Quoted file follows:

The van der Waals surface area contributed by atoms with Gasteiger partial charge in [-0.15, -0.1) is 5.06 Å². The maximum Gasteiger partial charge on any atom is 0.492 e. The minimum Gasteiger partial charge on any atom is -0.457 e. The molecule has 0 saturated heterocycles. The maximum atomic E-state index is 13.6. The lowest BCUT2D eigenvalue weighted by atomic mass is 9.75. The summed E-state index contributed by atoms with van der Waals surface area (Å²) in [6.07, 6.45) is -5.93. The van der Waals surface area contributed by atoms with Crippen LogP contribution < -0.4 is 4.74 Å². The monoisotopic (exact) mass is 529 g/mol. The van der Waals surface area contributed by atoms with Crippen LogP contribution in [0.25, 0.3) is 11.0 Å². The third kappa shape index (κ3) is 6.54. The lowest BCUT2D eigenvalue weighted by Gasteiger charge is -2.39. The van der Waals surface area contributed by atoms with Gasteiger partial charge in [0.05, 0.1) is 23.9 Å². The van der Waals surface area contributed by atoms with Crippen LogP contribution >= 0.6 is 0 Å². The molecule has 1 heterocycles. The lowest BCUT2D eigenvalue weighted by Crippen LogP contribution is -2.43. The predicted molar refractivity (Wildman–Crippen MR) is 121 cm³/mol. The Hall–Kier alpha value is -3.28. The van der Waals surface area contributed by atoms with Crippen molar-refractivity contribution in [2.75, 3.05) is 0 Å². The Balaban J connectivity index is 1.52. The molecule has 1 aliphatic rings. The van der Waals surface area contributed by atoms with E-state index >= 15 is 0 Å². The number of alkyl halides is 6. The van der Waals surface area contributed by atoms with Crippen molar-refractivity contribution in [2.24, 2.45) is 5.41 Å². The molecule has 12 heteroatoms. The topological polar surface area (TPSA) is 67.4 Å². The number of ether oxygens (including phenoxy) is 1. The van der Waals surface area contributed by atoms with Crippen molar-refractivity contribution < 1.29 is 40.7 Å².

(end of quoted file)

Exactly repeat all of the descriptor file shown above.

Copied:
The van der Waals surface area contributed by atoms with Gasteiger partial charge in [-0.15, -0.1) is 5.06 Å². The maximum Gasteiger partial charge on any atom is 0.492 e. The minimum Gasteiger partial charge on any atom is -0.457 e. The molecule has 0 saturated heterocycles. The maximum atomic E-state index is 13.6. The lowest BCUT2D eigenvalue weighted by atomic mass is 9.75. The summed E-state index contributed by atoms with van der Waals surface area (Å²) in [6.07, 6.45) is -5.93. The van der Waals surface area contributed by atoms with Crippen LogP contribution < -0.4 is 4.74 Å². The monoisotopic (exact) mass is 529 g/mol. The van der Waals surface area contributed by atoms with Crippen LogP contribution in [0.25, 0.3) is 11.0 Å². The third kappa shape index (κ3) is 6.54. The lowest BCUT2D eigenvalue weighted by Gasteiger charge is -2.39. The van der Waals surface area contributed by atoms with Gasteiger partial charge in [0.05, 0.1) is 23.9 Å². The van der Waals surface area contributed by atoms with Crippen LogP contribution >= 0.6 is 0 Å². The molecule has 1 heterocycles. The lowest BCUT2D eigenvalue weighted by Crippen LogP contribution is -2.43. The predicted molar refractivity (Wildman–Crippen MR) is 121 cm³/mol. The Hall–Kier alpha value is -3.28. The van der Waals surface area contributed by atoms with Crippen molar-refractivity contribution in [2.75, 3.05) is 0 Å². The Balaban J connectivity index is 1.52. The molecule has 1 aliphatic rings. The van der Waals surface area contributed by atoms with E-state index >= 15 is 0 Å². The number of alkyl halides is 6. The van der Waals surface area contributed by atoms with Crippen molar-refractivity contribution in [2.24, 2.45) is 5.41 Å². The molecule has 12 heteroatoms. The topological polar surface area (TPSA) is 67.4 Å². The number of ether oxygens (including phenoxy) is 1. The van der Waals surface area contributed by atoms with Crippen molar-refractivity contribution < 1.29 is 40.7 Å².